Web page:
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Recognizing Abuse

Kathryn Patricelli, MA

list with boxes checkedAbuse is not the easiest thing in the world to recognize, even if it is happening to you directly. Not everyone who is being abused understands that what they are experiencing is abuse. Some may recognize that something isn't right about how they are treated, but they may be afraid to speak up and name it as abuse for fear of retribution from their abuser. The following list describes various interactions that people might have that are examples of abuse. If one or more of these things is happening to you, there is very good chance that you are being abused.

  • Being physically, sexually, or emotionally hurt and/or violated by your partner on a regular basis.
  • Being called hurtful names and/or being put down by partner on a regular basis.
  • Being controlled by partner. For instance, if your partner tells you that you are not allowed to have friends, leave the house without his or her permission, or tells you that you are not allowed to pursue your own goals, such as attending school or finding work.
  • Becoming more withdrawn so that you do not spend much time with others who may clue in to the fact that abuse is happening to you.
  • Finding yourself making excuses for your partner’s bad and harmful behavior (perhaps so that you won't have to accept the fact that abuse is happening).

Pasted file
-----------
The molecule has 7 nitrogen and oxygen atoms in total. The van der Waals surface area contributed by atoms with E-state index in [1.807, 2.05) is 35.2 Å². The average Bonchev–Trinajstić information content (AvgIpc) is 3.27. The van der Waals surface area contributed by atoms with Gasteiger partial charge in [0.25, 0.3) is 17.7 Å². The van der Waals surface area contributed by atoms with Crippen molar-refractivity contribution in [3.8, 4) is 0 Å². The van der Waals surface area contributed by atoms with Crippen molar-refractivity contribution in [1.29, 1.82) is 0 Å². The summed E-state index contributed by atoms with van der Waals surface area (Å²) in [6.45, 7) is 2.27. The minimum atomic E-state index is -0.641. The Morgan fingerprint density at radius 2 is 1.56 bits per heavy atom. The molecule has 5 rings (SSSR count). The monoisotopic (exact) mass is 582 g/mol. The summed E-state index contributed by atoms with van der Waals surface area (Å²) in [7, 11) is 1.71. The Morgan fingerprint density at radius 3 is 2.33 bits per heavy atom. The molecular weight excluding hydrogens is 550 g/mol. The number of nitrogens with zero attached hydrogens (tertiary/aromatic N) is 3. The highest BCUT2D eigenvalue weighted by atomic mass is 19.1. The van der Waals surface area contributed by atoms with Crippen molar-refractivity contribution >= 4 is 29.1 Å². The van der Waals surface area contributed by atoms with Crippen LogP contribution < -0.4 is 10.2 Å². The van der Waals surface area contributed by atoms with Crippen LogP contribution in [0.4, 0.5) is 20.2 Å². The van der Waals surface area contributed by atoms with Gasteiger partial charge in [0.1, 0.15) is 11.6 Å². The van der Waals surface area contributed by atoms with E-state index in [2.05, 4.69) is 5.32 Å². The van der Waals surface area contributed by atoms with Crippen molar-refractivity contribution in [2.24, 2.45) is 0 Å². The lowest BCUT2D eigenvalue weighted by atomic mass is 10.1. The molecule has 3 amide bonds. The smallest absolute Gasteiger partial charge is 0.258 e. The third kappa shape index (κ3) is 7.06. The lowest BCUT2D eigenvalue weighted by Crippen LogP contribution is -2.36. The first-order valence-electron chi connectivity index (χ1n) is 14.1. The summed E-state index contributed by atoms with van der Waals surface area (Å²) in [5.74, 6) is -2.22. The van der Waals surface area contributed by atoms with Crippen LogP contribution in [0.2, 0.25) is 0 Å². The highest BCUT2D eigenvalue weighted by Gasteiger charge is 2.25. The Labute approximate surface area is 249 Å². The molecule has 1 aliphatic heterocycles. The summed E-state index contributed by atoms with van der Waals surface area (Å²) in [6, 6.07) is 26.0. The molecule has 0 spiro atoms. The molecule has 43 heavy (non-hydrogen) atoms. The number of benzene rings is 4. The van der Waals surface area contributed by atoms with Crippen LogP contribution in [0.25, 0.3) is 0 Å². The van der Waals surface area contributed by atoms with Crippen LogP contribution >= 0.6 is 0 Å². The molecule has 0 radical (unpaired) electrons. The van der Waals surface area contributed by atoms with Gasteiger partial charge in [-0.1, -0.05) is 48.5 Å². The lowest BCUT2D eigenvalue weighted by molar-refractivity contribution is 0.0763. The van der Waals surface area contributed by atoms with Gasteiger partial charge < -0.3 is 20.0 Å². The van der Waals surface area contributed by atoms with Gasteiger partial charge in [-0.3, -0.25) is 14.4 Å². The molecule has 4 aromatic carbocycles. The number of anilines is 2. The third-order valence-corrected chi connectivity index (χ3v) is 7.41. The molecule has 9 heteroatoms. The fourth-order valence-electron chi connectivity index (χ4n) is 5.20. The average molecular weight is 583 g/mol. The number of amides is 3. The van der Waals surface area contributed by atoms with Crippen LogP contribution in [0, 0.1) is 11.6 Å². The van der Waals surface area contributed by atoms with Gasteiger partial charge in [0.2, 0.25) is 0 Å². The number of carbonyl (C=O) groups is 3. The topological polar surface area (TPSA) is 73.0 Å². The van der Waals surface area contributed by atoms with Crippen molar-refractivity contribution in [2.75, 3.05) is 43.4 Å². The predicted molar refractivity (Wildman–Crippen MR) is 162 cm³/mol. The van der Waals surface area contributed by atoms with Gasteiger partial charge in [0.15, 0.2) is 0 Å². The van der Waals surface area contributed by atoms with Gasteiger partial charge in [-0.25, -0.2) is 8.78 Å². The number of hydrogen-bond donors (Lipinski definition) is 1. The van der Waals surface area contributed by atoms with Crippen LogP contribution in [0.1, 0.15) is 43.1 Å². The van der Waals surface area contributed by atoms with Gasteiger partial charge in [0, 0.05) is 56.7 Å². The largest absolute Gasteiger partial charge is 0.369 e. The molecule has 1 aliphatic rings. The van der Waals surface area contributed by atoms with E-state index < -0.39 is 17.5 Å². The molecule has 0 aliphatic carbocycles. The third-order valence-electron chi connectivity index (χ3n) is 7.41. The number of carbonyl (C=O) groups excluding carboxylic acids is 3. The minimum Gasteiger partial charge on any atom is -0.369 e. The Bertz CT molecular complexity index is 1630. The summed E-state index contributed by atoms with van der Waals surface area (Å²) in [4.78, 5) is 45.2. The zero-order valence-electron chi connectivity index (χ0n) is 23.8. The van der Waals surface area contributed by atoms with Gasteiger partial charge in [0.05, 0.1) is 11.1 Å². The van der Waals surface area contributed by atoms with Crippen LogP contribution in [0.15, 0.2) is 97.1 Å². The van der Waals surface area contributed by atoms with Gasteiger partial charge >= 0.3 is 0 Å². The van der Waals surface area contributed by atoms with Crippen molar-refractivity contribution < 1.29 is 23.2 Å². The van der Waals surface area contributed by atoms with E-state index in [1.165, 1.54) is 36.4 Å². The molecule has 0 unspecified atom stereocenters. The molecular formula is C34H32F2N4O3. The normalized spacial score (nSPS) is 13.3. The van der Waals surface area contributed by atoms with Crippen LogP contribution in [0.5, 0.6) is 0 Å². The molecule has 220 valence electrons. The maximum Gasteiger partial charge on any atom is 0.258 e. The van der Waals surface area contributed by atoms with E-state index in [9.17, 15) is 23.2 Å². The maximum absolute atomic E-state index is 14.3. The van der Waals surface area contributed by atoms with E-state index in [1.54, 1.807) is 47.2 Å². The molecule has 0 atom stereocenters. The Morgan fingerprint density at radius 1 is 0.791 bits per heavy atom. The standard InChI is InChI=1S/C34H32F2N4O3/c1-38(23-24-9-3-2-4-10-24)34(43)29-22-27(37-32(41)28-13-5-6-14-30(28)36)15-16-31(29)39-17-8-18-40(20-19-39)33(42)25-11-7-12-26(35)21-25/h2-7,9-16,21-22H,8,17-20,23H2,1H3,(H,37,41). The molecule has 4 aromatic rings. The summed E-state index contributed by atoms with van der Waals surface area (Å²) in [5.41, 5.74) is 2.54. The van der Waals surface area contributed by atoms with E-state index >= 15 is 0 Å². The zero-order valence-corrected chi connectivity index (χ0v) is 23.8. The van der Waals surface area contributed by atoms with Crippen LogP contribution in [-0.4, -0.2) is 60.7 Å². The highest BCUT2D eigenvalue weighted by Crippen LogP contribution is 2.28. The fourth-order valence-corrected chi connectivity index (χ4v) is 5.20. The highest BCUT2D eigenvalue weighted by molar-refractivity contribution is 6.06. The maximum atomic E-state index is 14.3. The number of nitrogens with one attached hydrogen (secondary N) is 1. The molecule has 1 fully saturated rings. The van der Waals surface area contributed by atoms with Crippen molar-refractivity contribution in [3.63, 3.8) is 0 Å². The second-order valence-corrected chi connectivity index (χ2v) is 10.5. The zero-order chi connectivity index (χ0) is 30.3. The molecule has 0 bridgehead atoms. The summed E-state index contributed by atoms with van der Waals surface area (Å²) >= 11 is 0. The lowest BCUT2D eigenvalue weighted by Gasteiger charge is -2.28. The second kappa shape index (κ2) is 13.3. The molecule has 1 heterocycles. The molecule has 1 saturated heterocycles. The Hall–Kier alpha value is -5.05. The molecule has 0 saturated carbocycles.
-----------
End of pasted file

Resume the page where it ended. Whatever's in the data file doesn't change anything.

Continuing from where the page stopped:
• Recognizing that your relationship has a pattern or cycle in which something abusive occurs, you tell partner that you will not tolerate the abuse anymore, but then forgiving your partner when he or she apologizes.
  • Blaming yourself for bad things your partner has done to you. For example, telling yourself that you are really difficult to live with so you deserve to be hit.
  • Feeling trapped in your own home and being fearful when you know partner is coming home.

If you are a third party to a potentially abusive situation (suspected child abuse, domestic abuse or elder abuse), it may be difficult to know if abuse is happening in any direct manner. You might need to rely on circumstantial evidence to identify the abuse. The following list suggests things to look for that could be indicative of abuse.

  • There are physical signs of injury, such as bruises, sores, burns, cuts, or black eyes. Such injuries may be hidden (e.g., behind sunglasses or with clothing)
  • The victim makes implausible excuses for injuries or absences ("I fell down the stairs").
  • The victim displays personality changes (angry, depressed, moody, defensive, etc.)
  • The victim becomes withdrawn, or suddenly fearful.
  • The victim becomes depressed, or more irritable or agitated than normal.
  • The victim has difficulty sleeping at night, or may display excessive tiredness (can be a symptom of depression)
  • The victim's appetite changes for better or worse. Weight loss or gain may occur (can be a symptom of depression).
  • The victim's self-esteem lowers.
  • The victim is distracted and has difficulty concentrating.
  • The victim neglects hygiene (becomes smelly, goes unwashed; may be an attempt to ward off a sexual predator if a child, or as a consequence of depression).
  • Changes are noted in the victim's personal appearance or in the appearance of his or her home or living environment.
  • The victim complains of pain in the genital region (more common in children).
  • For older children and adults, the victim 'acts out', becoming sexually promiscuous, and/or using drugs.
  • Elders may display confusion